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Mobile Midwesterners: The Impact of Migration on Aging, Health, and Community
Matthew Dalstrom, Rockford College
Social Dance for Successful Aging: Models for Health, Happiness, and Social Inclusion amongst Senior Citizens
Jonathan Skinner, Queen’s University, Belfast
Portfolio: Winter Fires (large file)
Mik Godley (portaits), François Matarasso (text)
Aging America and Transportation: Personal Choices and Public Policy (J. Coughlin & L D’Ambrosio)
Universal Design as a Rehabilitation Strategy (J. Sanford)
The Long Baby Boom: An Optimistic Vision for a Graying Generation (J. Goldsmith)
Surface Tensions: Surgery, Bodily Boundaries, and the Social Self (L. Manderson)
Over the years, AAQ has consistently published work that brings new insights and questions to the issue of “successful aging,” always with a strong awareness and acknowledgement of cultural diversity and context. Aging, let alone “successful aging,” cannot be understood separately from the dynamic ecology that engages it, and this ecology increasingly stretches across borders and domains of life. Volume 34 continues to contribute to the ethnographic work on successful aging with two articles examining ways older adults combine leisure, health, and sociality, in the process developing a new forms of agency and identity.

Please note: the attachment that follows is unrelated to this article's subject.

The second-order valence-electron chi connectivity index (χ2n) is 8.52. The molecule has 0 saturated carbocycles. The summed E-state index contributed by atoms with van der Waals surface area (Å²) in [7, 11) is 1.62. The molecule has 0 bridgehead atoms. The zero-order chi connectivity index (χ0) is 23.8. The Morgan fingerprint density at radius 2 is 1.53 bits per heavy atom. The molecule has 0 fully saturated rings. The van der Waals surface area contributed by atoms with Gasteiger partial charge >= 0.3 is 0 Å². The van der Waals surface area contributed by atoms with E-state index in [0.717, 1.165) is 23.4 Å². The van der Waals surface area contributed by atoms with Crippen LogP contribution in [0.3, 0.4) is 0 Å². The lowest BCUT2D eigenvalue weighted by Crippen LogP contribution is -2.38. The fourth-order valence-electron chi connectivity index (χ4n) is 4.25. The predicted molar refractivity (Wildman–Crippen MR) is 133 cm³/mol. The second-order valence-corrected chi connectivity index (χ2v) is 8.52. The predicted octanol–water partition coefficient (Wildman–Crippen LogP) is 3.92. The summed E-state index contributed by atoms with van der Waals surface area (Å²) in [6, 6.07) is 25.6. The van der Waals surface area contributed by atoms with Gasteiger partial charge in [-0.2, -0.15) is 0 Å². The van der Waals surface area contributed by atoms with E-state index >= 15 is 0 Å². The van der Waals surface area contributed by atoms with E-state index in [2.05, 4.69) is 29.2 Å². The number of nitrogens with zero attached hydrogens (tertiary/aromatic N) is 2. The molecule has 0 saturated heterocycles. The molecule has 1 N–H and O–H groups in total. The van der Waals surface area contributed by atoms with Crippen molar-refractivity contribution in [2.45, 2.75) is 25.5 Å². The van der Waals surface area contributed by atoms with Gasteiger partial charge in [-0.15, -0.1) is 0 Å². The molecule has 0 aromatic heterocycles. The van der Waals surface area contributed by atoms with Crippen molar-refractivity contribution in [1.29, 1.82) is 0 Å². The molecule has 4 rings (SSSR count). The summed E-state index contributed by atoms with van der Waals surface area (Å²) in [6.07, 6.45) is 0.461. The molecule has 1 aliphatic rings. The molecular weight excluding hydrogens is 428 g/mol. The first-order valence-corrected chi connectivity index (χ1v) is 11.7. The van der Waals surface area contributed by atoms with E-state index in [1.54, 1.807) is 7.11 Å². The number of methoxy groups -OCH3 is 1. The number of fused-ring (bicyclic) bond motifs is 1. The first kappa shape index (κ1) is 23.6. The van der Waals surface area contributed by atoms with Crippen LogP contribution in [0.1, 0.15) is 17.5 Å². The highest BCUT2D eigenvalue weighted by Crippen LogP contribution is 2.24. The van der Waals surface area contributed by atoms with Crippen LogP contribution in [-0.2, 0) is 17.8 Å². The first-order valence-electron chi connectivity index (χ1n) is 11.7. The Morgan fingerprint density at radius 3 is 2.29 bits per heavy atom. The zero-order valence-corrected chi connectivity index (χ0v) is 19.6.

Matthew Dalstrom’s study of seasonal migrants shows how older adult RV communities have developed and sustained themselves in the Lower Rio Grande Valley through a combination of social leisure opportunities and health resources, including access to inexpensive Mexican healthcare services and prescription drugs. Dalstrom’s article shows that as these “snowbirds” become more integrated into the community, their identities and health decisions become increasingly intertwined with the landscape and timing of migration.
Jonathan Skinner (pg. 18) also finds “successful aging” to be a matter of social reshaping of time, space, and the body, although the ecologies being examined his case are the dance floors of Blackpool, Belfast, and Sacramento. Like Dalstrom, Skinner also finds leisure to be linked to both health and sociality, but through his keen attention to dance as a form of embodiment, Skinner also makes important observations about the ways dancers experience a comforting sense of reminiscence and nostalgia through their “in-tense” movements.
The first Portfolio (issue 33.4) received an overwhelmingly positive response from our readers, and the featured portfolio for issue 34.1 presents yet another unique and engaging set of works. I first encountered Artist Mik Godley’s portraits of older artists (pg.30) when I came across François Matarasso’s book Winter Fires: Art and Agency in Old Age. In the accompanying text, Mik and François describe the development of their collaborative project, making it clear that the art is not simply widow-dressing for this book, but part of a cohesive visual ethnography on creativity, meaning, and the life course.
As Editor-in-Chief of AAQ, I would like to again welcome Jonathan Skinner as Associate Editor and Joann Kovacich as the new Book Reviews Editor beginning with issue 2. I am very excited to be working with both of you.
Finally, thank-you to Sherri Briller for her many years of dedication and service as book reviews editor for AAQ. My first AAQ book review (and academic publication) was edited by Sherri, and so from personal experience, I can attest that her impact on this journal and AAGE will not be forgotten!